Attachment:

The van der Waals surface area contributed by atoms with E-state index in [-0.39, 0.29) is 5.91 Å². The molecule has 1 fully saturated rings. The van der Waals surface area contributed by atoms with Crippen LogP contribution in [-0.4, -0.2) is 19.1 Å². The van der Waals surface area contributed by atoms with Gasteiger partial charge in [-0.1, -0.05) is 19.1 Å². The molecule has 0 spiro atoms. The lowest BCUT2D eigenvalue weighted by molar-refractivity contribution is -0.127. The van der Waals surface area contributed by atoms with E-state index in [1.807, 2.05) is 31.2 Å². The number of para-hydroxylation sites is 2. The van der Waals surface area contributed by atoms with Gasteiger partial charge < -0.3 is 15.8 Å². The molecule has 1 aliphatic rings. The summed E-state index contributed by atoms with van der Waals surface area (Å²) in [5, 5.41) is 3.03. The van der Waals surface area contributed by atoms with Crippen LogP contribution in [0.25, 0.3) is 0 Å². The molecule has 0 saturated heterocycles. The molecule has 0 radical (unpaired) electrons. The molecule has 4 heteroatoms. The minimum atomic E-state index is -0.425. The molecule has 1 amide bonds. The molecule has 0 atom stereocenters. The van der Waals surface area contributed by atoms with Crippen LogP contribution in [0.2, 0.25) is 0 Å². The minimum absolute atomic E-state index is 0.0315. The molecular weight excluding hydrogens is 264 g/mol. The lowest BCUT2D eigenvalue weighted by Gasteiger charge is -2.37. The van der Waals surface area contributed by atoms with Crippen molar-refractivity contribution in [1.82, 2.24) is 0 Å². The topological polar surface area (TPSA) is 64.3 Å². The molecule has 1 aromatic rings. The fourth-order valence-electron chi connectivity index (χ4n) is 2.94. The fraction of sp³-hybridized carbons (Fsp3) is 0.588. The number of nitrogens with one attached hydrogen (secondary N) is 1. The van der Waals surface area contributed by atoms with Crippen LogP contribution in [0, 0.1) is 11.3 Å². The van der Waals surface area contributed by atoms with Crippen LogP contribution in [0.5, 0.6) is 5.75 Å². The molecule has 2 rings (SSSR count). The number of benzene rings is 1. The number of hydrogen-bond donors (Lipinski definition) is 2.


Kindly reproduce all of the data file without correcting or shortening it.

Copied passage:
The van der Waals surface area contributed by atoms with E-state index in [-0.39, 0.29) is 5.91 Å². The molecule has 1 fully saturated rings. The van der Waals surface area contributed by atoms with Crippen LogP contribution in [-0.4, -0.2) is 19.1 Å². The van der Waals surface area contributed by atoms with Gasteiger partial charge in [-0.1, -0.05) is 19.1 Å². The molecule has 0 spiro atoms. The lowest BCUT2D eigenvalue weighted by molar-refractivity contribution is -0.127. The van der Waals surface area contributed by atoms with E-state index in [1.807, 2.05) is 31.2 Å². The number of para-hydroxylation sites is 2. The van der Waals surface area contributed by atoms with Gasteiger partial charge < -0.3 is 15.8 Å². The molecule has 1 aliphatic rings. The summed E-state index contributed by atoms with van der Waals surface area (Å²) in [5, 5.41) is 3.03. The van der Waals surface area contributed by atoms with Crippen LogP contribution in [0.25, 0.3) is 0 Å². The molecule has 0 saturated heterocycles. The molecule has 0 radical (unpaired) electrons. The molecule has 4 heteroatoms. The minimum atomic E-state index is -0.425. The molecule has 1 amide bonds. The molecule has 0 atom stereocenters. The van der Waals surface area contributed by atoms with Crippen LogP contribution in [0.2, 0.25) is 0 Å². The minimum absolute atomic E-state index is 0.0315. The molecular weight excluding hydrogens is 264 g/mol. The lowest BCUT2D eigenvalue weighted by Gasteiger charge is -2.37. The van der Waals surface area contributed by atoms with Crippen molar-refractivity contribution in [1.82, 2.24) is 0 Å². The topological polar surface area (TPSA) is 64.3 Å². The molecule has 1 aromatic rings. The fourth-order valence-electron chi connectivity index (χ4n) is 2.94. The fraction of sp³-hybridized carbons (Fsp3) is 0.588. The number of nitrogens with one attached hydrogen (secondary N) is 1. The van der Waals surface area contributed by atoms with Crippen LogP contribution in [0, 0.1) is 11.3 Å². The van der Waals surface area contributed by atoms with Crippen LogP contribution in [0.5, 0.6) is 5.75 Å². The molecule has 2 rings (SSSR count). The number of benzene rings is 1. The number of hydrogen-bond donors (Lipinski definition) is 2.